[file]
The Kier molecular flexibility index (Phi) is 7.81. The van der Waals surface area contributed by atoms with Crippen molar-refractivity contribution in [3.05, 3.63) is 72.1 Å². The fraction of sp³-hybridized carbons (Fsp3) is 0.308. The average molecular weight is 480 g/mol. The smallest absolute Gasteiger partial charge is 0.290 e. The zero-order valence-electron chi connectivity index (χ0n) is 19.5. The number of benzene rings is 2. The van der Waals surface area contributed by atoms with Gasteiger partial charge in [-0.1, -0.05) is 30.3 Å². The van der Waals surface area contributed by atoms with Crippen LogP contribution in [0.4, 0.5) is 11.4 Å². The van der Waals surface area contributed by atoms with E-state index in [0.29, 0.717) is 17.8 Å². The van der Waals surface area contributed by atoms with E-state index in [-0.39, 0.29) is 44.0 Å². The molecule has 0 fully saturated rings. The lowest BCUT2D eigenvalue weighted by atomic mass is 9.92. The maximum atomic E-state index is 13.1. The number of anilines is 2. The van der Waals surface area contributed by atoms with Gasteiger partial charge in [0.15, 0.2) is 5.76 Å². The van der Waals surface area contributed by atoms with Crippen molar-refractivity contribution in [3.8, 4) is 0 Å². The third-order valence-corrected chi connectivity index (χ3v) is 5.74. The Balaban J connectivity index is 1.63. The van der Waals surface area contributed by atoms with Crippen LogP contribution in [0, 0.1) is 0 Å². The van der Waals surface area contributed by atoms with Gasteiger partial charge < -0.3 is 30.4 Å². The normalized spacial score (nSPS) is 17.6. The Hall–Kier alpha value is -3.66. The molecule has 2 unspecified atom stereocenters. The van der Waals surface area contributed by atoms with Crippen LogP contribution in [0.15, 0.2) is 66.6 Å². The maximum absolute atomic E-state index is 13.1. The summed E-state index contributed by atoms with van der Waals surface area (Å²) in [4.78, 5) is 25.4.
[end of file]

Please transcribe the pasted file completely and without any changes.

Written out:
The Kier molecular flexibility index (Phi) is 7.81. The van der Waals surface area contributed by atoms with Crippen molar-refractivity contribution in [3.05, 3.63) is 72.1 Å². The fraction of sp³-hybridized carbons (Fsp3) is 0.308. The average molecular weight is 480 g/mol. The smallest absolute Gasteiger partial charge is 0.290 e. The zero-order valence-electron chi connectivity index (χ0n) is 19.5. The number of benzene rings is 2. The van der Waals surface area contributed by atoms with Gasteiger partial charge in [-0.1, -0.05) is 30.3 Å². The van der Waals surface area contributed by atoms with Crippen LogP contribution in [0.4, 0.5) is 11.4 Å². The van der Waals surface area contributed by atoms with E-state index in [0.29, 0.717) is 17.8 Å². The van der Waals surface area contributed by atoms with E-state index in [-0.39, 0.29) is 44.0 Å². The molecule has 0 fully saturated rings. The lowest BCUT2D eigenvalue weighted by atomic mass is 9.92. The maximum atomic E-state index is 13.1. The number of anilines is 2. The van der Waals surface area contributed by atoms with Gasteiger partial charge in [0.15, 0.2) is 5.76 Å². The van der Waals surface area contributed by atoms with Crippen molar-refractivity contribution in [3.8, 4) is 0 Å². The third-order valence-corrected chi connectivity index (χ3v) is 5.74. The Balaban J connectivity index is 1.63. The van der Waals surface area contributed by atoms with Crippen LogP contribution in [0, 0.1) is 0 Å². The van der Waals surface area contributed by atoms with Gasteiger partial charge < -0.3 is 30.4 Å². The normalized spacial score (nSPS) is 17.6. The Hall–Kier alpha value is -3.66. The molecule has 2 unspecified atom stereocenters. The van der Waals surface area contributed by atoms with Crippen LogP contribution in [0.15, 0.2) is 66.6 Å². The maximum absolute atomic E-state index is 13.1. The summed E-state index contributed by atoms with van der Waals surface area (Å²) in [4.78, 5) is 25.4.